Be fruitful and multiply” the first mitzvah in the Written Torah! The first blessing given to new parents is that they may raise their child “…to the chupah”; and before the chupah the blessing given to bride and groom is that they may be fruitful and multiply. Procreation, and the mitzvos and ceremonies attending and following the birth bris, giving a name, pidyon haben are among the most joyous occasions in the life cycle of the Jew.

As with all aspects of Jewish life, pregnancy and childbirth are governed by laws and Halachos codified in the Shulchan Aruch and Poskim. These laws have traditionally been supplemented by customs that arose over the millennia of Jewish history. Some customs have become universal, some belong exclusively to certain continents or countries, and some are local to specific towns, villages, or communities.

Chabad too has its unique customs and practices governing such diverse areas as the text of the prayers, the style of dress, and the shape of the letters in a Torah scroll or mezuzah. And of course, there are unique customs for the events that are the subject of this anthology.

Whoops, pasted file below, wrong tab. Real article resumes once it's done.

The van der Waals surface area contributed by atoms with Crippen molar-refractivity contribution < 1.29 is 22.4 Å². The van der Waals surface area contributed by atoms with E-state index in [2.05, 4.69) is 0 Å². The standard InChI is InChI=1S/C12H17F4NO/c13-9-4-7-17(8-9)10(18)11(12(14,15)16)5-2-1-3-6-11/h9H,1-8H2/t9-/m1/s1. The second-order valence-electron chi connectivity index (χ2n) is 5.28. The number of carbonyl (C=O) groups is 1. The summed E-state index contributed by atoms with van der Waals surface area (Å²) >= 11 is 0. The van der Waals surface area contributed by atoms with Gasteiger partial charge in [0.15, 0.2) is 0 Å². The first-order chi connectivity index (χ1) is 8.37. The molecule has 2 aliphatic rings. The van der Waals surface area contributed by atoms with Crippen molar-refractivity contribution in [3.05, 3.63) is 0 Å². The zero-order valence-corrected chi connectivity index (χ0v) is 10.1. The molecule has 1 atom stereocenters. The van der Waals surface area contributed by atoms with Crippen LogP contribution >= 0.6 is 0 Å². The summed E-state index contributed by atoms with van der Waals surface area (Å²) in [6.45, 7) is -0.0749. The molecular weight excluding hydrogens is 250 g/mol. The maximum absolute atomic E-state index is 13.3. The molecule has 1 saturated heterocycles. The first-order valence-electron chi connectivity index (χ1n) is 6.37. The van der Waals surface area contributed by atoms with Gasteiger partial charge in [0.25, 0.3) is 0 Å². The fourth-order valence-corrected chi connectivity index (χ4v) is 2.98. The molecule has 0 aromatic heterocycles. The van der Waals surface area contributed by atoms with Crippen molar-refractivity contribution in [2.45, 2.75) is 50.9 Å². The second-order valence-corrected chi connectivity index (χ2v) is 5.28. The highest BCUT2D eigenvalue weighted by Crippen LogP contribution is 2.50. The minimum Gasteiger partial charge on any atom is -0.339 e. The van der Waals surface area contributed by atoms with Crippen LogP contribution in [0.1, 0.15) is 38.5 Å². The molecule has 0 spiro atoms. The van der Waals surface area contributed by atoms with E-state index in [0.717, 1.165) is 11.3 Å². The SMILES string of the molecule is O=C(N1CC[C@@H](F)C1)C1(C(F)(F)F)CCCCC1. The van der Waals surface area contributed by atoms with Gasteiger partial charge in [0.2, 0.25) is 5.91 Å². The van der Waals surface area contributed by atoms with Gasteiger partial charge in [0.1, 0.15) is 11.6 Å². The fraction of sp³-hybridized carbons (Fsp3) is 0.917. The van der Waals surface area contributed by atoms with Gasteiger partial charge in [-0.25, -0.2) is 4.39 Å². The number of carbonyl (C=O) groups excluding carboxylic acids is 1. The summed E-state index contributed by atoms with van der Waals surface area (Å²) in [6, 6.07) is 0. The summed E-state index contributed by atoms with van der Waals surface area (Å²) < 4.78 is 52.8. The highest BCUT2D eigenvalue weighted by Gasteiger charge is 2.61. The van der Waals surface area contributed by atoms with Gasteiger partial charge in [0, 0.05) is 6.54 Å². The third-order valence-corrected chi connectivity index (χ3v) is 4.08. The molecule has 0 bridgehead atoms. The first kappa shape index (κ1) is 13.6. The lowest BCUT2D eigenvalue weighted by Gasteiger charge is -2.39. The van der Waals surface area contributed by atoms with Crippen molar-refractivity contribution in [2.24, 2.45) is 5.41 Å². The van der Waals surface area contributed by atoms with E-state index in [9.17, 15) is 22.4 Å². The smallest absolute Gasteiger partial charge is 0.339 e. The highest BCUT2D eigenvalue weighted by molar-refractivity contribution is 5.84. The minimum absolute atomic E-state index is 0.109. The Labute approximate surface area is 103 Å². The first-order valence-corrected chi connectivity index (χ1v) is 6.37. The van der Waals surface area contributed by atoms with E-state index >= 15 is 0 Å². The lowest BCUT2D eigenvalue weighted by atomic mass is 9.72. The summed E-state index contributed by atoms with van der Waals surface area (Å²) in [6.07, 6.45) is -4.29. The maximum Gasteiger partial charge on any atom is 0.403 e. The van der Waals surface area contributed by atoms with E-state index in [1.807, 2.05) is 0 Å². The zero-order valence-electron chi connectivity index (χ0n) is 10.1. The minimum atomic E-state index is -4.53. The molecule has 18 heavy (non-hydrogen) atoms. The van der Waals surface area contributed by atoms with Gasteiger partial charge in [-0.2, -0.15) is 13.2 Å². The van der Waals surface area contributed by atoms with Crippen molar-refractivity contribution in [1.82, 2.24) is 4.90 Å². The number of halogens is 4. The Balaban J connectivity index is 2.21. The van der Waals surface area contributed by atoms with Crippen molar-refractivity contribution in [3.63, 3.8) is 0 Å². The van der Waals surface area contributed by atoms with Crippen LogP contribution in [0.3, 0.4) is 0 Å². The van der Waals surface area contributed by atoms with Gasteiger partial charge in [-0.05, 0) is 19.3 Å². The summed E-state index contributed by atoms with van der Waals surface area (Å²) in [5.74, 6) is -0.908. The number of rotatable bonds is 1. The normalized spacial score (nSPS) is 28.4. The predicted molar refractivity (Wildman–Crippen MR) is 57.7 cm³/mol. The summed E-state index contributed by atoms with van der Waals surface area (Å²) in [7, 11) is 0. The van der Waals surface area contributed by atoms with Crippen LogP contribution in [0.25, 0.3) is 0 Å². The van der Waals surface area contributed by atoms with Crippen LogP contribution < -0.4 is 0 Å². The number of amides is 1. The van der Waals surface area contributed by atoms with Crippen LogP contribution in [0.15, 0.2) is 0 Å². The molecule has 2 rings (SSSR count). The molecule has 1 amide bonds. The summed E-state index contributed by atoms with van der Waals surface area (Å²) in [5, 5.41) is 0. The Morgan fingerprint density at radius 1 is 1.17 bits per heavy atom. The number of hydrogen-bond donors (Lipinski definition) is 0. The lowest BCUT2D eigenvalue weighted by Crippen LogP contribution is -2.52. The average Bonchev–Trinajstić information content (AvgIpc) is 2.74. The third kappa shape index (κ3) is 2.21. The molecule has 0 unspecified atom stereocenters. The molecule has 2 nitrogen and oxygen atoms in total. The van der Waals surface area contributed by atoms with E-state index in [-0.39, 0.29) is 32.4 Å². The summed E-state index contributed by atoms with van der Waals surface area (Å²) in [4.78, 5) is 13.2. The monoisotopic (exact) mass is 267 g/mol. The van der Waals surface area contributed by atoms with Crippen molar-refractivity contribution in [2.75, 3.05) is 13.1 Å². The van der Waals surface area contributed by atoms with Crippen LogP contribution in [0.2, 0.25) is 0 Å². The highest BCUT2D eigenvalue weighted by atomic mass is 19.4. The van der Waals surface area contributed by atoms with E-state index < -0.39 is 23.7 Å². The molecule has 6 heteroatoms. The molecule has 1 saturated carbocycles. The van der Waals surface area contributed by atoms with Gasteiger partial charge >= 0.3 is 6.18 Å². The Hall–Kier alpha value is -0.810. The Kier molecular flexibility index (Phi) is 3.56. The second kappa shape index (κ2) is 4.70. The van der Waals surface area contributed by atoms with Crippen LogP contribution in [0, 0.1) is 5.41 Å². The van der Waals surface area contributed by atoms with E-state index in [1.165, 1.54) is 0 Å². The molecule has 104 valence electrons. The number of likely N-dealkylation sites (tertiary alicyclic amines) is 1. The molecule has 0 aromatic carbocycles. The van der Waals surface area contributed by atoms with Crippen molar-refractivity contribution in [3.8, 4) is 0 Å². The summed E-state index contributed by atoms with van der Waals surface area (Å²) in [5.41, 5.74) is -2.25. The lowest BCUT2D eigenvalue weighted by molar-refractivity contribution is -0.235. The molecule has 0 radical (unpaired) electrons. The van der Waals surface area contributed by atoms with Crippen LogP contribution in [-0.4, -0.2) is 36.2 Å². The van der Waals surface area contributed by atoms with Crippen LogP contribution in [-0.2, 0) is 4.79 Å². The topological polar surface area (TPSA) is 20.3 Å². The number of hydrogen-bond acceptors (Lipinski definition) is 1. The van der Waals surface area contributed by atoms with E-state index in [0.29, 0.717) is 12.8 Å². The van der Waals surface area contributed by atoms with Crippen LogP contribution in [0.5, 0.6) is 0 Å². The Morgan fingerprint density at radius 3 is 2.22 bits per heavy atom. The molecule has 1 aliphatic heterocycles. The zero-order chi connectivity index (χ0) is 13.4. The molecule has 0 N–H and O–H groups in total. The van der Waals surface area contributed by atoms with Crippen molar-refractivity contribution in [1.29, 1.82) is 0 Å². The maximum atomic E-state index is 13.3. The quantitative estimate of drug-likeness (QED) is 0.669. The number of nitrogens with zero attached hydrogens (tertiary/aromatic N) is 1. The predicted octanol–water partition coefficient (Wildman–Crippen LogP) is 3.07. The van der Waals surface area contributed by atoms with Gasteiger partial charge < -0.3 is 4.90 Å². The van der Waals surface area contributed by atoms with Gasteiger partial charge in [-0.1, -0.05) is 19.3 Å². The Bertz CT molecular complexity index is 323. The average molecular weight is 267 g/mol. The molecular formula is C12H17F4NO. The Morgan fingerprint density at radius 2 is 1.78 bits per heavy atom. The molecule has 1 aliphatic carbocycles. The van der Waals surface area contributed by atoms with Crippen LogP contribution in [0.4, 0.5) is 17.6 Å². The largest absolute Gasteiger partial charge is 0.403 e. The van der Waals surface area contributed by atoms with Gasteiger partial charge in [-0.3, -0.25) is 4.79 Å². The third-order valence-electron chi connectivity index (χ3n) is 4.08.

Chabad customs are derived from the written works of our Rebbeim, from the Alter Rebbe to our own Rebbe their chassidic discourses, Sichos, letters, diaries, and notes. Beyond this, there is a rich “Oral Torah” of instructions issued (or even casual remarks made) verbally by the Rebbeim, or observations of their deeds and practices, witnessed and recorded by chassidim throughout the generations.

Some of these customs were intended to be followed by the general public of Anash. Others were meant to be observed only by certain individuals, while still others are private instructions, to be followed only by those to whom they were communicated. Some customs belong exclusively to the family of the Rebbeim. But all are of significance to the world community of Chabad Chassidim. Even those customs we are not meant to follow in practice are very important for us to know.

Rabbi Avraham Y. Holtzberg has researched the complete range of Chabad literature in compiling this anthology of customs. The customs themselves are presented briefly in the main text, for those who wish to know “the way in which they should go and the deed they should do.” For those including practicing rabbis who are interested in further details, citations and sources in the literature, and advanced discussions by authorities of Halachah, Kabbalah, and Chassidus, extensive material is presented in the footnotes.

May the mitzvah of procreation lead to the fulfillment of G‑d’s purpose in the Creation, resulting in the imminent arrival of Mashiach. May our study and practice of these customs speed the process, so that “together with our youth and our elders, our sons and our daughters” we may proclaim, “Behold, he has come,” immediately, now.

Sichos In English

Rosh Chodesh Kislev 5760
Fiftieth year of the Rebbe’s Nesius
Brooklyn, New York